Penn Cardiovascular Institute

Heart and Vascular Faculty

faculty photo

Jonathan A. Epstein, M.D.

William Wikoff Smith Professor of Cardiovascular Research
Department: Medicine

Contact information
Chairman of Cell and Developmental Biology
9-105 Smilow Center for Translational Research
3400 Civic Center Blvd.
Philadelphia, PA 19104
Office: (215) 898-8731
Fax: (215) 898-9871
Graduate Group Affiliations
Education:
A.B. (Biochemistry)
Harvard College, 1983.
M.D. (Medicine)
Harvard Medical School, 1988.
Post-Graduate Training
Internship in Medicine, Brigham and Women's Hospital, Boston, MA, 1988-1989.
Postdoctoral Associate, Dr. Lewis Cantley, Supervisor (part of Research Residency Program at Brigham and Women's Hospital), Tufts University Department of Physiology, 1988-1990.
Clinical Fellow in Medicine, Harvard Medical School, 1988-1991.
Residency in Medicine, Research Residency Program, Brigham and Women's Hospital, Boston, MA, 1989-1991.
Chief Medical Resident, Brockton-West Roxbury VA Medical Center, 1990-1990.
Research/Clinical Fellow in Medicine (Cardiology), Brigham and Women's Hospital, 1991-1994.
Research Fellow in Medicine, Harvard Medical School, 1991-1994.
Associate in Research, Postdoctoral Fellowship for Physicians, Howard Hughes Medical Institute, 1992-1995.
Certifications
National Board Examinations in Medicine, Part I, 1986.
National Board Examinations in Medicine, Part II, 1988.
National Board Examinations in Medicine, Part III, 1989.
Board Certified in Internal Medicine by ABIM, 1991.
Board Certified in Cardiovascular Medicine by ABIM, 1995.
Board Certified in Cardiovascular Medicine by ABIM, 2006.
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Description of Research Expertise

Research Interests
Transcriptional regulation of cardiac development and function using mouse models

Key words: Cardiac development, Neural crest, Transcription, Hypertrophy, Pax, Neurofibromatosis

Research Description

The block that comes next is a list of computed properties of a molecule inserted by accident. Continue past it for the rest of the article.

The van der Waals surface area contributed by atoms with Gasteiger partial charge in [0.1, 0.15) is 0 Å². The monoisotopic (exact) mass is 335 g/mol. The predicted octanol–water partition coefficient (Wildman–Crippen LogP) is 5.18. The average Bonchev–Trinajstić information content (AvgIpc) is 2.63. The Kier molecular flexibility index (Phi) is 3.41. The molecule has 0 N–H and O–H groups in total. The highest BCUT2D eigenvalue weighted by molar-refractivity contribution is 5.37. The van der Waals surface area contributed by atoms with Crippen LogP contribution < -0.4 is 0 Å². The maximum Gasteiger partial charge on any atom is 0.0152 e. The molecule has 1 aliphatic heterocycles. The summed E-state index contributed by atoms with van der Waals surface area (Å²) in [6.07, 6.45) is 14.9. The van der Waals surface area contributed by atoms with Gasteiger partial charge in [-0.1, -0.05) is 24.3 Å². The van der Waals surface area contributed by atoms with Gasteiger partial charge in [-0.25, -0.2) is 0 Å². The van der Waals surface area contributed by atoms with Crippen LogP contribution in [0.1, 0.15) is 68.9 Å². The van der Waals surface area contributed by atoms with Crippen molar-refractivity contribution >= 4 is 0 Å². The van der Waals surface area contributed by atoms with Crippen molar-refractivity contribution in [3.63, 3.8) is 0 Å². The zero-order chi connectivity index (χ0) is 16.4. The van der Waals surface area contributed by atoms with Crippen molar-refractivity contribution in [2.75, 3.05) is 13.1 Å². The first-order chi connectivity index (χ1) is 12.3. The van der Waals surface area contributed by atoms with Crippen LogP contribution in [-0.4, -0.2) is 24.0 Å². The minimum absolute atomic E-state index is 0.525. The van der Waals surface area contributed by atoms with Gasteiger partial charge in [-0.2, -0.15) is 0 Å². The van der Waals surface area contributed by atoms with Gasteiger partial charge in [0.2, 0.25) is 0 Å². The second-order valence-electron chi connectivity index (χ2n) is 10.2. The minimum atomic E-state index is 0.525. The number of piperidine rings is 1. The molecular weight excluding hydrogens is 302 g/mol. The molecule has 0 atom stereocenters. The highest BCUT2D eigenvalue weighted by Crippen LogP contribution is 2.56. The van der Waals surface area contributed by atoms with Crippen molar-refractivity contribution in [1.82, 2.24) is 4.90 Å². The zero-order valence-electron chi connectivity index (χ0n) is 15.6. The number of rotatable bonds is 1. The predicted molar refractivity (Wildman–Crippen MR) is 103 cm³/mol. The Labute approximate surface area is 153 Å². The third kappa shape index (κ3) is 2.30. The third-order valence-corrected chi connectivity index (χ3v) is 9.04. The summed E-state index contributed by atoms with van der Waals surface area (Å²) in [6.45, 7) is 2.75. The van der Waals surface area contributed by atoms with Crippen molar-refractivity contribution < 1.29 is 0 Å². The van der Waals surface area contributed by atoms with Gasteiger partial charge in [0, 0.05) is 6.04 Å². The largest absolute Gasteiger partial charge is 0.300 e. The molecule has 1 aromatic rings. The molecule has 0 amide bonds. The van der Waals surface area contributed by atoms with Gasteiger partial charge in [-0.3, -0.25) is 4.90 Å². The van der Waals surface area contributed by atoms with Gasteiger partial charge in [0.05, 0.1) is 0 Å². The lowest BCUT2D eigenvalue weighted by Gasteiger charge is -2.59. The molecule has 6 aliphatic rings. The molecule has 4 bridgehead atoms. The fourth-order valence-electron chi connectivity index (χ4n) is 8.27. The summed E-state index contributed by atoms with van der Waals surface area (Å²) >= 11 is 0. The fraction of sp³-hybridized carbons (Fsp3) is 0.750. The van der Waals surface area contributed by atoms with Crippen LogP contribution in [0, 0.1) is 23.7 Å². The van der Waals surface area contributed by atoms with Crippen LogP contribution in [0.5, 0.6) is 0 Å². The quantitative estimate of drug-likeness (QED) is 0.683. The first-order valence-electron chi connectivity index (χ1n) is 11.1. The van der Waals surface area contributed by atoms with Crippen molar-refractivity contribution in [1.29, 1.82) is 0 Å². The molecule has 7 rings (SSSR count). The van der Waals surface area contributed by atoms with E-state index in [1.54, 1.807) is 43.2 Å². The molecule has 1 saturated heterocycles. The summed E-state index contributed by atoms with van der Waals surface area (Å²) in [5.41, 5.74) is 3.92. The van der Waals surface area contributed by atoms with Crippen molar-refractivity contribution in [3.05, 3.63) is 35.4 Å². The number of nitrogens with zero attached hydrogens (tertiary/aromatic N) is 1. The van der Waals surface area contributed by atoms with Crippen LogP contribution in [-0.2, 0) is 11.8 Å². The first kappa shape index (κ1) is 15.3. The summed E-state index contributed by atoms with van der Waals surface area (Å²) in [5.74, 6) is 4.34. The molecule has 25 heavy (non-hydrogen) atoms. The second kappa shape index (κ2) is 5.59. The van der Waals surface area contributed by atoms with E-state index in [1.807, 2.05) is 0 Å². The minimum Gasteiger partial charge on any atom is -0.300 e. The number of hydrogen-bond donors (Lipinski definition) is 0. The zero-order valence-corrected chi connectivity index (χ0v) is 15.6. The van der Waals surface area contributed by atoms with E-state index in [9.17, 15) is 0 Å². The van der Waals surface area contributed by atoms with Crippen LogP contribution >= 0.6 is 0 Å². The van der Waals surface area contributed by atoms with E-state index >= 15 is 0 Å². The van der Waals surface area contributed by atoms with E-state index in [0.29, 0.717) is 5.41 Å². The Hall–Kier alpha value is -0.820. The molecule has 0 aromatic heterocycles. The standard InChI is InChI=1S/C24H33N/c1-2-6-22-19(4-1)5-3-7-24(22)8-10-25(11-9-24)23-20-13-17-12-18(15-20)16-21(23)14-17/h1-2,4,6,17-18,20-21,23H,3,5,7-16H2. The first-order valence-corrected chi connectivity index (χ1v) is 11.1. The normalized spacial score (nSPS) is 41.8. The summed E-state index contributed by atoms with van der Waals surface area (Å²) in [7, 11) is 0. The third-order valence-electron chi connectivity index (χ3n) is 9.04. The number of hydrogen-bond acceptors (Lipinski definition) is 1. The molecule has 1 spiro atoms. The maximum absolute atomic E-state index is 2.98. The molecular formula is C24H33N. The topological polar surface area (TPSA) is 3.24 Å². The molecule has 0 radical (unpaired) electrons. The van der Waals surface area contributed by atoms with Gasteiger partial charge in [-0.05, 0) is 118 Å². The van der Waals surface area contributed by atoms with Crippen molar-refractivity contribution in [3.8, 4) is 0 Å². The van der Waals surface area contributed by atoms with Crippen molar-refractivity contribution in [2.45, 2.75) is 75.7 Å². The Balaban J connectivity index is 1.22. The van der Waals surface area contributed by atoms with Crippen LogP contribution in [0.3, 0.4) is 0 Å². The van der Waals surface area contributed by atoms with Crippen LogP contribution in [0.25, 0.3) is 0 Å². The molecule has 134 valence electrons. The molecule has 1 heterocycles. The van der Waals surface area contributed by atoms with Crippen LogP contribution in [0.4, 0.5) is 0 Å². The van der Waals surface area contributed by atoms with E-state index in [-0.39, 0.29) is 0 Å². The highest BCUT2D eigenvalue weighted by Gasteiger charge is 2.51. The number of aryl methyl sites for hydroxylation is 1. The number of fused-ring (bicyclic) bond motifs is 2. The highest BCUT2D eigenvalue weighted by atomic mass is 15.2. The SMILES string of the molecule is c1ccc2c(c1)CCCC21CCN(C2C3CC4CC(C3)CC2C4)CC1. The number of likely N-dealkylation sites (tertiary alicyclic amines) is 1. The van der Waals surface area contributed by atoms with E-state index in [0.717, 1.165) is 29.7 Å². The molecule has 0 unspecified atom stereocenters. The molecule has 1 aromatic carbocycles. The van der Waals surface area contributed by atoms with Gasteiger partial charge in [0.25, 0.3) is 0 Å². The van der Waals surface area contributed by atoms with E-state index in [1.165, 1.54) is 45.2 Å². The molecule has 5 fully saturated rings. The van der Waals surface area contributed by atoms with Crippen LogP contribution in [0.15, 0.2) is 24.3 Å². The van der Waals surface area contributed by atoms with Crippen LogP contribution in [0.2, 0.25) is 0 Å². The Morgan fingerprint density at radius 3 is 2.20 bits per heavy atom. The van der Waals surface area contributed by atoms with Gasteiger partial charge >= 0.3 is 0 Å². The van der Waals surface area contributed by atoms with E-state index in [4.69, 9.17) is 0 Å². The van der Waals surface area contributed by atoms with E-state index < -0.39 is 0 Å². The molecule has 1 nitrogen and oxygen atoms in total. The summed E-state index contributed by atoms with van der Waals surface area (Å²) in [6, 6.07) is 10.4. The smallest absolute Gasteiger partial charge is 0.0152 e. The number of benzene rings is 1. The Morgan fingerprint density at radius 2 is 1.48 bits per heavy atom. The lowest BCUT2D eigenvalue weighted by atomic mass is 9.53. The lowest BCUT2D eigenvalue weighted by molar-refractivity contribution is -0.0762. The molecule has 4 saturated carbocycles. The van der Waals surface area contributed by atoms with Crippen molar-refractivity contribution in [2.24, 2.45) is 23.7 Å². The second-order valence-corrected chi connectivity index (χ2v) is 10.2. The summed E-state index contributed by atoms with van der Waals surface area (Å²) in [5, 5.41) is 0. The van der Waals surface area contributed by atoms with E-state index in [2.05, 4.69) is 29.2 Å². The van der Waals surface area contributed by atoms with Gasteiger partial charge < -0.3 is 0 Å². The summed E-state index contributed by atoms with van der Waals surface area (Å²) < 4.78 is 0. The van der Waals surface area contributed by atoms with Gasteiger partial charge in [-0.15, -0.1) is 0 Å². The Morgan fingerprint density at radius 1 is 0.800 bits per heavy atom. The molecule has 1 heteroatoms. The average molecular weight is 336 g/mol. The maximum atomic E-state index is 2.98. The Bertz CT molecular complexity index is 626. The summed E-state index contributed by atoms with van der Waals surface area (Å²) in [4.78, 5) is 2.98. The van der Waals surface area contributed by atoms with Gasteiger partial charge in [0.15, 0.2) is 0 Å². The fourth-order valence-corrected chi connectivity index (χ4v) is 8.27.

The Epstein laboratory is interested in molecular mechanisms of cardiovascular development and stem cell biology, and the implications of these mechanisms for understanding human disease. Transgenic and knockout mouse models are used. One area of interest is the developmental biology of neural crest. Neural crest cells are multipotent progenitors that give rise to nerve, bone, muscle, melanocytes and other cell types. Hence, they are an attractive model for studying stem cell biology. Neural crest defects are associated with congenital heart disease. Using Cre-lox approaches, we have demonstrated that neural crest cells in mammals give rise to the smooth muscle of the great vessels and portions of the outflow tract of the heart. Semaphorins, molecules that mediate repulsive axon guidance in the central nervous system, also mediate proper neural crest patterning and we have identified novel semaphorin pathways functional in the vasculature. Neural crest patterning is affected in mouse models of DiGeorge syndrome, a common human congenital condition associated with congenital heart disease. We have studied mouse models of DiGeorge syndrome including those with deletions or mutations in the Tbx1 transcription factor gene. Another human disorder associated with neural crest defects is Type I Neurofibromatosis. We have demonstrated that heart defects in Nf1 mutant mice are related to a function for this gene in endothelial cells which is distinct from its role in neural crest. Our lab is also interested in transcriptional regulation of cardiac muscle development and function. We have discovered an unusual homeobox gene that affects heart growth and function. Knockouts in mice and zebrafish have poorly formed hearts, and over-expression in adults causes adult cardiac hypertrophy and heart failure. Chromatin remodeling of cardiac-specific genes is affected. More recent work focuses on the role of chromatin remodeling, histone deacetylation (HDACs) and a small homeodomain protein called Hopx that is expressed in adult stem cells. We have developed several outstanding core facilities for histology, transgenics and mouse physiology to aid students and postdocs in accomplishing research goals and in accelerating productivity.